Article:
If you check the reference logical architectures for big data analytics proposed by Forrester and Gartner, or ask your colleagues building big data analytics platforms for their companies (typically under the ‘enterprise data lake’ tag), they will all tell you that modern analytics need a plurality of systems: one or several Hadoop clusters, in-memory processing systems, streaming tools, NoSQL databases, analytical appliances and operational data stores, among others (see Figure 1 for an example architecture).
This is not surprising, since different data processing tasks need different tools. For instance: real-time queries have different requirements than batch jobs, and the optimal way to execute queries for reporting is very different from the way to execute a machine learning process. Therefore, all these on-going big data analytics initiatives are actually building logical architectures, where data is distributed across several systems.
Figure 1: The Logical Architectures of an Enterprise Big Data Analytics Platform
This will not change anytime soon. As Gartner’s Ted Friedmann said in a recent tweet, ‘the world is getting more distributed and it is never going back the other way’. The ‘all the data in the same place’ mantra of the big ‘data warehouse’ projects of the 90’s and 00’s never happened: even in those simpler times, fully replicating all relevant data for a large company in a single system proved unfeasible. The analytics projects of today will not succeed in such task in a much more complex world of big data and cloud.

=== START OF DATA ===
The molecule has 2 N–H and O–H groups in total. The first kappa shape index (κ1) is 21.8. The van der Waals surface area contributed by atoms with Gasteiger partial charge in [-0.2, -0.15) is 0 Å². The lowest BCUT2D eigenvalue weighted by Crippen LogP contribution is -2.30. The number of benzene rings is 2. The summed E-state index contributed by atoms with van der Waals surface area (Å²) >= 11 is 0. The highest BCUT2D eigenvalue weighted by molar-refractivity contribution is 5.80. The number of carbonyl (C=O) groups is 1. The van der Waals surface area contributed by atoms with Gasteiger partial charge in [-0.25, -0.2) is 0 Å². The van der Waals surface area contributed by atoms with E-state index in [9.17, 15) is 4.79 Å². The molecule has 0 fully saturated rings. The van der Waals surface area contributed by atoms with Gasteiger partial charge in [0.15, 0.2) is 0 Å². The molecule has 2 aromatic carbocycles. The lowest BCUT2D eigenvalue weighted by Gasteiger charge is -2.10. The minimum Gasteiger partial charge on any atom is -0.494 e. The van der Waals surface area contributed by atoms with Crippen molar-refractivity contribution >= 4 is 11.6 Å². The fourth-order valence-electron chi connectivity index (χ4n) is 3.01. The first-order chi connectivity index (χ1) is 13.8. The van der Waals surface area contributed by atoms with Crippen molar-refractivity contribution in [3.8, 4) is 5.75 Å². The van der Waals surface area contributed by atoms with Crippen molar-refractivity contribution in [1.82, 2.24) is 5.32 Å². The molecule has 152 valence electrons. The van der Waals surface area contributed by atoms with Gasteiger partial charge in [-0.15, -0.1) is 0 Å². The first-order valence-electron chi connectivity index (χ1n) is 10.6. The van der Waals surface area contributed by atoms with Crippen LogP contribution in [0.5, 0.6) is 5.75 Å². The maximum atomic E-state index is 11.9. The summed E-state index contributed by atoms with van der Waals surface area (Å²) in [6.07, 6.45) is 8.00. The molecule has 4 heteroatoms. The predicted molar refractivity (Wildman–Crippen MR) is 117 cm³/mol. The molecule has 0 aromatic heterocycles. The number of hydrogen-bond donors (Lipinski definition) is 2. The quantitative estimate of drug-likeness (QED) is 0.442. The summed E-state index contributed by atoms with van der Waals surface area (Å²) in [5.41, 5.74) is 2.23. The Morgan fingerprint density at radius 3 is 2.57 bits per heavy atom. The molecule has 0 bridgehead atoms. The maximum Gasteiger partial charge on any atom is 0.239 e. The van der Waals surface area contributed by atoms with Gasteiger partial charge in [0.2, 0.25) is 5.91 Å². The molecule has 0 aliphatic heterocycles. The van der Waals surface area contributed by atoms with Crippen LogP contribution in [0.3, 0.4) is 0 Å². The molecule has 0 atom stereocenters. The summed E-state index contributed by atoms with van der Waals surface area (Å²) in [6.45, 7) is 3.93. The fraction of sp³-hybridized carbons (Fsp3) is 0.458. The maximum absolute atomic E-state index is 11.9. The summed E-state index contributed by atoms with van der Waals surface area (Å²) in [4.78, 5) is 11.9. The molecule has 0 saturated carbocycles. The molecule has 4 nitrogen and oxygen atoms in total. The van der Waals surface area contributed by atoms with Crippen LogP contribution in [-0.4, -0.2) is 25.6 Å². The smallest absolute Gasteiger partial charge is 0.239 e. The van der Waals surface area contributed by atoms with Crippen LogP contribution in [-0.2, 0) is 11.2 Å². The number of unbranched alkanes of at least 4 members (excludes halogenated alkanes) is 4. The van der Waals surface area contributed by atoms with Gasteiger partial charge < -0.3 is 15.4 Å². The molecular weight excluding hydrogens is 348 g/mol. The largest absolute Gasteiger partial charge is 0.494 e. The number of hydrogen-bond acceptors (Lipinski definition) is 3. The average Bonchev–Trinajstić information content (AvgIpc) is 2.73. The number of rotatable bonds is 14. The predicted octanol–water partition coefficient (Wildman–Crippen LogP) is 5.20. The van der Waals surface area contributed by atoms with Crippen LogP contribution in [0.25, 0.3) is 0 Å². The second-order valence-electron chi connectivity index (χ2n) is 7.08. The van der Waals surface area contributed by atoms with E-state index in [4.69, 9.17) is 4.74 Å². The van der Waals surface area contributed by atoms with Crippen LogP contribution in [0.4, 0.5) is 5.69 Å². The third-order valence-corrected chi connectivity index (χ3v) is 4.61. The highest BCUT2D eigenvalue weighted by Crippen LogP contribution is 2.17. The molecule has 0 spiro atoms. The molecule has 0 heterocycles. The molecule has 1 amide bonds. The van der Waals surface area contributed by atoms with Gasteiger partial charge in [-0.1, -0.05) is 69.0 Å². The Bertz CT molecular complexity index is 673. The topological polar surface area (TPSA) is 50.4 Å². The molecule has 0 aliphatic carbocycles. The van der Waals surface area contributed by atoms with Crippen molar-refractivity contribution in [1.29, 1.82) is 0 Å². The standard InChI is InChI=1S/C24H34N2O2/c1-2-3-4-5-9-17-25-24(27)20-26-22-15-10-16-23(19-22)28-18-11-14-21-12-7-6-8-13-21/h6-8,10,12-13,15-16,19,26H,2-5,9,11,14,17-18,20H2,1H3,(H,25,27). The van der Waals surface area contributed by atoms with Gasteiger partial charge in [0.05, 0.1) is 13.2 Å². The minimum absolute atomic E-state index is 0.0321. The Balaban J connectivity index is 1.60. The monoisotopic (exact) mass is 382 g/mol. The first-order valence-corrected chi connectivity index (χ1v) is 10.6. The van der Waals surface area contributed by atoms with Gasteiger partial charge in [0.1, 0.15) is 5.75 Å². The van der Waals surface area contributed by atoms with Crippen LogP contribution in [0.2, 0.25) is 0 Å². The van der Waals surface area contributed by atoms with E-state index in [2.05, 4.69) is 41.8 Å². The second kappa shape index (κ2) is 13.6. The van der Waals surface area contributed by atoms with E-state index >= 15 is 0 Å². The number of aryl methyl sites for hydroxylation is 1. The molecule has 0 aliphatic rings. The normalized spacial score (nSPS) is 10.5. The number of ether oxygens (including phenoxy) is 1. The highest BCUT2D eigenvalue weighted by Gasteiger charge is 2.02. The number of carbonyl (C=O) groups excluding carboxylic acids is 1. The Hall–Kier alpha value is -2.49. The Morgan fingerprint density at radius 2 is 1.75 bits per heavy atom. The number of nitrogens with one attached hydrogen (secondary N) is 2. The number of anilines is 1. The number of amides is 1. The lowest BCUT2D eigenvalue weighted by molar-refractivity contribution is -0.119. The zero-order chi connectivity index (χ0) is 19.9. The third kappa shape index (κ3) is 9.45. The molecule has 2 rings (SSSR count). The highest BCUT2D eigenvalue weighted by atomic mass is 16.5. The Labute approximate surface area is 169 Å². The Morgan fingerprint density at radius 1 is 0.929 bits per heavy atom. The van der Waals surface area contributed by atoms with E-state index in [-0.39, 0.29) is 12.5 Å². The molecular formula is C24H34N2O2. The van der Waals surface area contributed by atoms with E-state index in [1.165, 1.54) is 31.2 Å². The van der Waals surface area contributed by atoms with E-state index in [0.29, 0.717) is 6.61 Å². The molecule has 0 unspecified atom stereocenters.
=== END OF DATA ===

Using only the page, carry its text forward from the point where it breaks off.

That is why the aforementioned reference logical architectures for big data analytics include a ‘unifying’ component to act as the interface between the consuming applications and the different systems. This component should provide: data combination capabilities, a single entry point to apply security and data governance policies, and should isolate applications from the changes in the underlying infrastructure (which, in the case of big data analytics, is constantly evolving). Figure 2 shows the revised logical architecture for the example in Figure 1 (in this case, with Denodo acting as the ‘unifying component’).
Figure 2: Denodo as the Unifying Component in the Enterprise Big Data Analytics Platform
Four types of software products have been usually proposed for implementing the ‘unifying component’: BI tools, enterprise data warehouse federation capabilities, enterprise service buses, and data virtualization . Nevertheless, in our experience, only data virtualization is a viable solution in practice and, actually, that is the option recommended by leading analyst firms. To understand why, let me compare data virtualization to each of the other alternatives.
Data Virtualization vs BI Tools